60 Minutes Foreign nurse recruiting - page 2

The 60 Minutes program this evening will have a snippet on overseas recruiting to fill positions at US hospitals. I wonder what they'll say about the nursing shortage. There are a couple of other... Read More

  1. by   mattsmom81
    I wish they would have spent more time focusing on the reasons behind the shortage and appropriate solutions. IMO they spent way too much time focusing on foreign recruitment.
  2. by   Rustyhammer
    I'm guessing that I missed it. Now the wife is watching "Batchelorettes in Alaska".
    And they wonder why I don't watch tv.
    -Russell
  3. by   Peeps Mcarthur
    Anyone notice that the nurses in the AIDS CLINIC WERE NOT WEARING GLOVES WHILE DOING INVASIVE PROCEDURE

    Sure,thier admin doesn't even provide universal precautions so what do you think those gravy 80 hr weeks are like?


    Peeps scratches S. Africa off travelers list.
  4. by   prn nurse
    I read an article a couple of months ago about nursing schools in the Philipines deliberately and intentionally educating nurses "for export to the U.S." The Phillipines is not a poor country who cannot afford to lose its' nurses to the U.S. Yes , it is a poor country. But, they have more than enough nurses to care for their citizens. The schools and the government are working together for the sole purpose of preparing the nursing students to immigrate to the U.S. The U.S. immigration Service is cooperating, encouraging, and working with the Phillipine government to receive the Filipina nurses on this end. Recruitment is not necessary. It's a done deal, once school is finished, they come here, (the ones that want to), and most do. Their government benefits because these nurses are sending Millions of $$$ back to the Phillipines annually....The U.S. is funding the schools, yes, your tax dollars, via foreign aid to the Phillipines, is paying for the Filipino nurses education. In the hospital that I work in, approximately 30% of the nurses are Filipina. Most of the middle management positions...supervisors, charge nurses...are held by Filipina nurses. They are cliquish, clannish, speak Filipina, never report one of their own making a mistake, as a matter of fact, we rarely hear of it, because it is "covered up", smoothed over.....they discuss the error ad infinitum, but the American nurses usually don't have much of a clue as to what's going on. They write up the Americans PDQ. And there's lots more on the way. The future of American nursing....in 20 years, is Filipina/Filipino. Many married couple R.N.'s also. Once they arrive, they plan to stay til retirement,...most of them.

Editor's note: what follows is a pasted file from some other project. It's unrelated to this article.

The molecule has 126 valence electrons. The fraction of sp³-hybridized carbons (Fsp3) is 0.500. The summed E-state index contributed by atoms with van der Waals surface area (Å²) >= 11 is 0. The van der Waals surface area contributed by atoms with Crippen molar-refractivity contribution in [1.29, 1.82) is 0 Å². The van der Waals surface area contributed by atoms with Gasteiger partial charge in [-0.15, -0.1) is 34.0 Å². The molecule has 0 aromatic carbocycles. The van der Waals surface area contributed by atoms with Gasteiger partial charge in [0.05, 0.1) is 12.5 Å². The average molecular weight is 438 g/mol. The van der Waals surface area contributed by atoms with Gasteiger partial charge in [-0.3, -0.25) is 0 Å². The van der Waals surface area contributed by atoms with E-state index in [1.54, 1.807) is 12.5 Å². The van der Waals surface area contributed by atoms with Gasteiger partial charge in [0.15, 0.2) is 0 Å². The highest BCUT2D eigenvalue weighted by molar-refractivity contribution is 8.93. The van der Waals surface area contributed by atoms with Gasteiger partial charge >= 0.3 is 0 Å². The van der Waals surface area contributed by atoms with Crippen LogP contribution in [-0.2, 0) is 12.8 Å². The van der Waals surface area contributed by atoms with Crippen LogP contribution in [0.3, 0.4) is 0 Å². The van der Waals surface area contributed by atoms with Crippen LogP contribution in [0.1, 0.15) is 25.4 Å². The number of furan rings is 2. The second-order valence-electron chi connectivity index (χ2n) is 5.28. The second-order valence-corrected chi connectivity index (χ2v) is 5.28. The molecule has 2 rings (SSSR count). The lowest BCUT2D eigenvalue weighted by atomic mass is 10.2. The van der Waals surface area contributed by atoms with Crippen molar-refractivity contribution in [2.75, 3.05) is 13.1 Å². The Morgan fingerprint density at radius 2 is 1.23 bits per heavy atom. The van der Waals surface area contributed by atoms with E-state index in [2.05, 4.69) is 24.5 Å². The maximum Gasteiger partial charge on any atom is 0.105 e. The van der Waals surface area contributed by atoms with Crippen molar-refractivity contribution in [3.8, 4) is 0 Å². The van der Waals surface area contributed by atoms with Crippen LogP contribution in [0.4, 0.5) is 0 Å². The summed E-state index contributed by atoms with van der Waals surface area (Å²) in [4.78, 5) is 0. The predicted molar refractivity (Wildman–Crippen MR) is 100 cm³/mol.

5. by   fergus51
    I've heard the same about the Phillipines. I think the real problem is recruiting from African countries who can ill afford to lose their nurses. But really, what nurse in her right mind is going to stay in Swaziland when she can move and make more money than she could ever imagine elsewhere? She will go to the US and send money home to Swaziland. Who wouldn't?
  6. by   Grace Oz
    G'day from Down Under.... They're recruiting here in Australia too for US hospitals. Don't know why! We've got our own shortage of nurses & it's quite a problem! We also are recruiting O/S for nurses.
    I'm amazed at the post above regarding the training of & procuring of, Filipino nurses. Unreal!!...I think it's high time you all joined or formed, a union!!... You MUST protect your rights & conditions. Judging from some of the posts I've been reading on AllNurses, you folks are being ripped off & treated VERY badly over there. Seems to me, managements are bending over backwards for new staff, but failing to look after or reward loyal, long serving staff. Sounds like you need some kind of Nurses revolution over there! Interestingly, I'm coming across more & more Americans who have migrated here to Oz, seeking a better life. It's well known we live in the last true paradise on earth here, & it IS!!...
    Sadly, however, things are slowly changing & the people in positions of power are making some huge mistakes. Especially in the health arena.
    Cheers,
    Grace.
  7. by   Peeps Mcarthur